Which Side Are You On?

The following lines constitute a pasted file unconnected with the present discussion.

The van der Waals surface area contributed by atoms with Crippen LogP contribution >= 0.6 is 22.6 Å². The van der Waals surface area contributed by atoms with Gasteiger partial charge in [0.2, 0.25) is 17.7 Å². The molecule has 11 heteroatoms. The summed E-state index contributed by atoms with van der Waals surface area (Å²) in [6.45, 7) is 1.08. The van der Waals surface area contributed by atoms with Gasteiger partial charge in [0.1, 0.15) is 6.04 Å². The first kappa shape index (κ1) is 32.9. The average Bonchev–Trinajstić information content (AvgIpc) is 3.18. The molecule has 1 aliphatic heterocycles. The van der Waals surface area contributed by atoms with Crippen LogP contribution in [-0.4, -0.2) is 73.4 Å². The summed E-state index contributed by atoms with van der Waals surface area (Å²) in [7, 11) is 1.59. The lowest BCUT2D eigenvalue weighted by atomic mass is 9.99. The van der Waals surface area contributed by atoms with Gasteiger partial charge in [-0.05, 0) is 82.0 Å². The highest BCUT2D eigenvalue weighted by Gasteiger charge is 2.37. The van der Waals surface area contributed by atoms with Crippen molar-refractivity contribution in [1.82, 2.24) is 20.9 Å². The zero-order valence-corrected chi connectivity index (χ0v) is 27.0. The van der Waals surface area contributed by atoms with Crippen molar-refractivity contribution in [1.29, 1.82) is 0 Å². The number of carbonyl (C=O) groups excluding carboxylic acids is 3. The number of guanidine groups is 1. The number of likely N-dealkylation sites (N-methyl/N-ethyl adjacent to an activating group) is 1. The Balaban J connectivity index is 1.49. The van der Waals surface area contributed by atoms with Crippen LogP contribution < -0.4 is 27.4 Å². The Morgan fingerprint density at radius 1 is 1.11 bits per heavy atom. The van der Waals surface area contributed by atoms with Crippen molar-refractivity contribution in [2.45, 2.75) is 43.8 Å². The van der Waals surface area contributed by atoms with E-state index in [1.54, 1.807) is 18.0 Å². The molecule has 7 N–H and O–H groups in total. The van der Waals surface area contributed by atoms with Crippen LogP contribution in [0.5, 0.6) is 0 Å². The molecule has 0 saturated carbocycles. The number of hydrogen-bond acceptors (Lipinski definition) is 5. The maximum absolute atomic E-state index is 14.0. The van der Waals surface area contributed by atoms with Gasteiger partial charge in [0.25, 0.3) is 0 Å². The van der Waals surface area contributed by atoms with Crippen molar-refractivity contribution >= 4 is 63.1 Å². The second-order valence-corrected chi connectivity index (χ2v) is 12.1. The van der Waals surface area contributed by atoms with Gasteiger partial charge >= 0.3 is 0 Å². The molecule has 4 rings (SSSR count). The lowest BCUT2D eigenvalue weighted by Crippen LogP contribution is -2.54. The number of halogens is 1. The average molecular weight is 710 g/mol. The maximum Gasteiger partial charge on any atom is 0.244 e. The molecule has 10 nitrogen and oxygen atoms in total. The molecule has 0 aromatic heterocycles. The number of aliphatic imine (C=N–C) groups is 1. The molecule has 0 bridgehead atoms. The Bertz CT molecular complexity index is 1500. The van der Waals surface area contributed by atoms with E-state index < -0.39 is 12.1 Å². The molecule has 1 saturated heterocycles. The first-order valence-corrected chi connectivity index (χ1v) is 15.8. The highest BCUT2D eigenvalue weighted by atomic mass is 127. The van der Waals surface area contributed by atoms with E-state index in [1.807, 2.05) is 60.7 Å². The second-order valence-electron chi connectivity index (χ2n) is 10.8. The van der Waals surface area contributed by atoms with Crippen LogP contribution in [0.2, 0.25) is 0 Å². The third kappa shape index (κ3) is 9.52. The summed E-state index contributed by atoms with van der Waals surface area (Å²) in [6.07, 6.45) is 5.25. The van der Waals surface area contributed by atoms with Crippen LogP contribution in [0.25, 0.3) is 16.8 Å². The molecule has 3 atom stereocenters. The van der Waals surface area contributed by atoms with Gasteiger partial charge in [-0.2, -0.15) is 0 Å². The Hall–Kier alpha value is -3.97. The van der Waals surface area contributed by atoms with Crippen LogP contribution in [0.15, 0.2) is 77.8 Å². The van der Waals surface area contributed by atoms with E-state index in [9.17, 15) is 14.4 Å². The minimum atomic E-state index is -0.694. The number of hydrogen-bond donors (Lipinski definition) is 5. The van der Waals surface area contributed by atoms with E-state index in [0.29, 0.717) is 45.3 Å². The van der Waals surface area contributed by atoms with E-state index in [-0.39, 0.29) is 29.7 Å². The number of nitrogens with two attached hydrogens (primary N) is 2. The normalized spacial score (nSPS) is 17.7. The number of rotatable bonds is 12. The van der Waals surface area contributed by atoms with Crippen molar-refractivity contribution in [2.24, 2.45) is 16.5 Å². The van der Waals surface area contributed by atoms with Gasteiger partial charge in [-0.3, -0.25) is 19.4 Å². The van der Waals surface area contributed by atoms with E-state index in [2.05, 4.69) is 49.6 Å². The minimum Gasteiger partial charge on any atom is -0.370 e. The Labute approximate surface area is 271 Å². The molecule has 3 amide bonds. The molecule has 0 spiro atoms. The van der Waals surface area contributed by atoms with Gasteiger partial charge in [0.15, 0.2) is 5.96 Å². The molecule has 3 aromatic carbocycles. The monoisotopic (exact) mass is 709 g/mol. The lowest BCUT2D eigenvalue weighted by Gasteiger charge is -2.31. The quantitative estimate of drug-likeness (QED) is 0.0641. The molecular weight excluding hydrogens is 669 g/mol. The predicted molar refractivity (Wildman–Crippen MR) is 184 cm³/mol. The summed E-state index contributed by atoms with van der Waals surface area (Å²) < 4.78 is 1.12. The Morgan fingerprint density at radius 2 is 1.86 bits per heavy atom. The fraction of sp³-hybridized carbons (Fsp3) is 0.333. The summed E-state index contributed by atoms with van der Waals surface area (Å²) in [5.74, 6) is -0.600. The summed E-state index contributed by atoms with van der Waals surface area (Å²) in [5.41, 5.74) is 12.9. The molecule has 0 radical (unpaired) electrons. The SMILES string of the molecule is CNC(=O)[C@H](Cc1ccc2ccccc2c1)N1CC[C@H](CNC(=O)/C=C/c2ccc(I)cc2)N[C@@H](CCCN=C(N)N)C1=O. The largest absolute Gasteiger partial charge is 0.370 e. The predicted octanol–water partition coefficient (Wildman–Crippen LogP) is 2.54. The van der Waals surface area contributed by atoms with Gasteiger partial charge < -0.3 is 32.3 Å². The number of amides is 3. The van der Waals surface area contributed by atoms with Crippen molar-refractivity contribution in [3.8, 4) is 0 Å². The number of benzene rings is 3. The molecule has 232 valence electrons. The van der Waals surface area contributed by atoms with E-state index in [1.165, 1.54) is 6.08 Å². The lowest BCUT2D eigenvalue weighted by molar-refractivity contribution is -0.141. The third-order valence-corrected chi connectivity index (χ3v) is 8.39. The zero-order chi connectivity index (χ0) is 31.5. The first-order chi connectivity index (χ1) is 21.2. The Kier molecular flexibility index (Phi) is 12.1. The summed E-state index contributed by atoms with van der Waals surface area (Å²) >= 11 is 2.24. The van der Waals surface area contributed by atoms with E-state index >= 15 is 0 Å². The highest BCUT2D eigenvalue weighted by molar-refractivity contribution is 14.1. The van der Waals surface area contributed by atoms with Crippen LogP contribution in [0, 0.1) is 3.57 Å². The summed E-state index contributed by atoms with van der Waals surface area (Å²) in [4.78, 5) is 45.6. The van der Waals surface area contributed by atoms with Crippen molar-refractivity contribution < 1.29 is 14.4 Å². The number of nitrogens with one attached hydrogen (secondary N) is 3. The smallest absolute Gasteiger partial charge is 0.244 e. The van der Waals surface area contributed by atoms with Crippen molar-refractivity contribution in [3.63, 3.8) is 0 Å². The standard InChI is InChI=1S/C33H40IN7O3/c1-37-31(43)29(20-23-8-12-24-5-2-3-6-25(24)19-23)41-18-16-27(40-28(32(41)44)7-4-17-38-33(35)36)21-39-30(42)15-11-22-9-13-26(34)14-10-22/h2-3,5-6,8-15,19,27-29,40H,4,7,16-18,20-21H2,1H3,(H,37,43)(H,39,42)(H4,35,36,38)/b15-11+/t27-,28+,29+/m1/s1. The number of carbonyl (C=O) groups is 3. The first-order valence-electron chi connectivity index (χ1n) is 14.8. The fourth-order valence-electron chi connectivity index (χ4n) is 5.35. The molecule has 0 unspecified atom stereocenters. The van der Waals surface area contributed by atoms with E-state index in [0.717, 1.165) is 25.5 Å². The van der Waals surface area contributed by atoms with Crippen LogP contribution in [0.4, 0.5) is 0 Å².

A feminist economist could plausibly argue that men are dragging us into recession while women struggle to keep the economy afloat. After all, corporations (still mainly led by men) have slashed capital spending and job rolls, while retail consumers (a role in which women predominate) have gamely kept stores and their vendors in the black. This line of argument also gains support from the traditional stereotype of men as skinflints and women as shopaholics. But that part of the case doesn’t stand up to statistical scrutiny. A Gallup poll finds men as likely as women to see themselves more as spenders than as savers, with44 percent of men and 45 percent of women adopting that self-description. The real gaps on this matter are among age groups, as you can see from the chart. There is some variation by gender in the ways people shop. While 89 percent of men and women alike say they shop at least a few times a year at malls, department stores and “shopping areas,” women are more likely to be catalog shoppers (44 percent vs.33 percent) or to indulge in home shopping on TV (9 percent vs. 7 percent). Conversely, men are a shade more likely to be Internet shoppers (30 percent vs. 28 percent).